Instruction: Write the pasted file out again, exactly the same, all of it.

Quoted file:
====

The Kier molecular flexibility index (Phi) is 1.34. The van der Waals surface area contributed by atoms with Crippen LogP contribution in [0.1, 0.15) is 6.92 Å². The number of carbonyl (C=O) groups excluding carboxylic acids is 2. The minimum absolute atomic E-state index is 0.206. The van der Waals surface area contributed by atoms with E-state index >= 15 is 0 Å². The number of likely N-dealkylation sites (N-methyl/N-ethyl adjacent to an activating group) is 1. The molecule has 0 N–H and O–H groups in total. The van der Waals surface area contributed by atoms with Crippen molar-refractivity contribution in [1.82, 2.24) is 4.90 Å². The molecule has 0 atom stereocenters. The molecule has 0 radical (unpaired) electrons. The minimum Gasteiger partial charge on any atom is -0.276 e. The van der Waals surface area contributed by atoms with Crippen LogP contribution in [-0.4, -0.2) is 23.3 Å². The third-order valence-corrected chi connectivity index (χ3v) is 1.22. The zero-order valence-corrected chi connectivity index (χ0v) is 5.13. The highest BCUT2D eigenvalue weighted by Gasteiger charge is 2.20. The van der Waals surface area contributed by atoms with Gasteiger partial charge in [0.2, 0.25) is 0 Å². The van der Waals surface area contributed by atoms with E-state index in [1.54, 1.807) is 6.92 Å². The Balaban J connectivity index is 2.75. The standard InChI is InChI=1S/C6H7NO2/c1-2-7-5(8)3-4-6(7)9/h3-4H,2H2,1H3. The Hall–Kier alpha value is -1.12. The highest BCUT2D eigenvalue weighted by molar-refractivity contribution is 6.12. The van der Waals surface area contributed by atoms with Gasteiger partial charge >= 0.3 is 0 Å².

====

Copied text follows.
The Kier molecular flexibility index (Phi) is 1.34. The van der Waals surface area contributed by atoms with Crippen LogP contribution in [0.1, 0.15) is 6.92 Å². The number of carbonyl (C=O) groups excluding carboxylic acids is 2. The minimum absolute atomic E-state index is 0.206. The van der Waals surface area contributed by atoms with E-state index >= 15 is 0 Å². The number of likely N-dealkylation sites (N-methyl/N-ethyl adjacent to an activating group) is 1. The molecule has 0 N–H and O–H groups in total. The van der Waals surface area contributed by atoms with Crippen molar-refractivity contribution in [1.82, 2.24) is 4.90 Å². The molecule has 0 atom stereocenters. The molecule has 0 radical (unpaired) electrons. The minimum Gasteiger partial charge on any atom is -0.276 e. The van der Waals surface area contributed by atoms with Crippen LogP contribution in [-0.4, -0.2) is 23.3 Å². The third-order valence-corrected chi connectivity index (χ3v) is 1.22. The zero-order valence-corrected chi connectivity index (χ0v) is 5.13. The highest BCUT2D eigenvalue weighted by Gasteiger charge is 2.20. The van der Waals surface area contributed by atoms with Gasteiger partial charge in [0.2, 0.25) is 0 Å². The van der Waals surface area contributed by atoms with E-state index in [1.54, 1.807) is 6.92 Å². The Balaban J connectivity index is 2.75. The standard InChI is InChI=1S/C6H7NO2/c1-2-7-5(8)3-4-6(7)9/h3-4H,2H2,1H3. The Hall–Kier alpha value is -1.12. The highest BCUT2D eigenvalue weighted by molar-refractivity contribution is 6.12. The van der Waals surface area contributed by atoms with Gasteiger partial charge >= 0.3 is 0 Å².